After several meetings, he came across a billionaire who decided to back his first investment. “I think I came in at a moment in his life where he searched for meaning and purpose and perhaps something in my life – be it my hunger or my hustle – reminded him of how he started from nothing. Or it was just dumb luck!”
Armed with this investor’s promise, Amanat met someone who knew Twitter co-founder Evan Williams and, with the billionaire’s support, he bought US$25 million worth of Twitter stock. When Twitter went public, those shares were worth more than US$100 million.
That was when Amanat decided he would make something of himself by investing in startups. This led to investments in Uber, Spotify, Palantir, SoundCloud, Magic Leap, Oculus (“We got a bunch of Facebook stock from that exit,” he says), Airbnb, Twilio, and more.
It wasn’t easy to convince investors to get on board with him, especially since he was mostly running things by himself. “I think nine out of 10 people [I approached] said no at first,” he recalls. “Everyone was like, ‘Who the hell are you?’ It would take three or four levels of communication and verification to even get through that door.”
Amanat values face-to-face interaction and that means he’s had to miss out on deals in the past.
But by showing he was earnest and enthusiastic about his plans (“authentic,” he says once more), he managed to get a number of individual investors, venture capital firms, family offices, and angels to support him. “I’m Joseph [Phua] in this version – I’m sitting there asking them to believe in me,” he says.
Amanat declines to name his backers, giving only a hint about who some of them are – a Japanese family office, a Hong Kong-based billionaire, an Australian magnate, an Indonesian scion, and so forth. He thinks it’s better to keep it that way to avoid being placed in specific boxes.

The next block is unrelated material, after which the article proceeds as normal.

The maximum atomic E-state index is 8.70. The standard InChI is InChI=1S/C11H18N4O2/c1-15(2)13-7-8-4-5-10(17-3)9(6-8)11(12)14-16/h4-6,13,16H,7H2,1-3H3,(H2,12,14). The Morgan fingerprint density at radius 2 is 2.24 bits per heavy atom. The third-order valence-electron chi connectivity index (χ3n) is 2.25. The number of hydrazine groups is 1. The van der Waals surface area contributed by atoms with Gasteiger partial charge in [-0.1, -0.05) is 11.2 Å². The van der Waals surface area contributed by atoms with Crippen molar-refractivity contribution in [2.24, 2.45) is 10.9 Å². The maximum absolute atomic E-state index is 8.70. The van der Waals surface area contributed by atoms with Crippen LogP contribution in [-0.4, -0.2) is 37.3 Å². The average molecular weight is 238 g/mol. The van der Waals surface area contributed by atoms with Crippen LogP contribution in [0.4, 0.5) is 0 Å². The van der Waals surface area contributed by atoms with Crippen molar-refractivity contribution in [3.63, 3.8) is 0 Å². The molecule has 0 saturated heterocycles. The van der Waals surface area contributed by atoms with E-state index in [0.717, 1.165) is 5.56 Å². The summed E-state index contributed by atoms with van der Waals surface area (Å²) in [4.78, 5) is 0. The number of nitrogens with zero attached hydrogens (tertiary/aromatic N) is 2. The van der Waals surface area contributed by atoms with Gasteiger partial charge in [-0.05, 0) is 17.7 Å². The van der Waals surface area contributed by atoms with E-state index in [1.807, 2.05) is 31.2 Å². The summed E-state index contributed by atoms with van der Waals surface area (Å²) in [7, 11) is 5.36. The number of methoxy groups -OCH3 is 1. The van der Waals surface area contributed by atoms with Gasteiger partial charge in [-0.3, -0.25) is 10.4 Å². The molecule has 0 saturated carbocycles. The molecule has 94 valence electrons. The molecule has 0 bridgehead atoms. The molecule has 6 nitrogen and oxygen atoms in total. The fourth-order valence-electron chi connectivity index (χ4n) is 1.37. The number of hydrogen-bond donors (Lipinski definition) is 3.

It’s the lean startup mindset that pushes Amanat to keep his own operation small and look for founders who do so as well. But it’s also meant that sometimes things have to be sacrificed or don’t go as planned. Amanat values face-to-face interaction and, because of that, he’s had to miss out on deals in the past.
He recalls trying to invest in US coffee roaster and retailer Blue Bottle Coffee but being unable to make the meeting because he had to be in Hong Kong for another deal. He never ended up investing, and Blue Bottle was acquired by Nestlé last September. He’s still unhappy about not being able to get that one, but it’s the cost of doing things the way he does.
Betting on founders
Amanat is excited about Singapore’s startup ecosystem, with more growth-stage investments and mature companies. He also sees increased opportunities for collaboration with venture capital firms like NSI and B Capital, that go into series B rounds and beyond.
“This is Act 1 [for the local ecosystem],” he says. It’s why he wants to be part of this environment and help build a venue of collaboration, whether it’s at Atlas or elsewhere.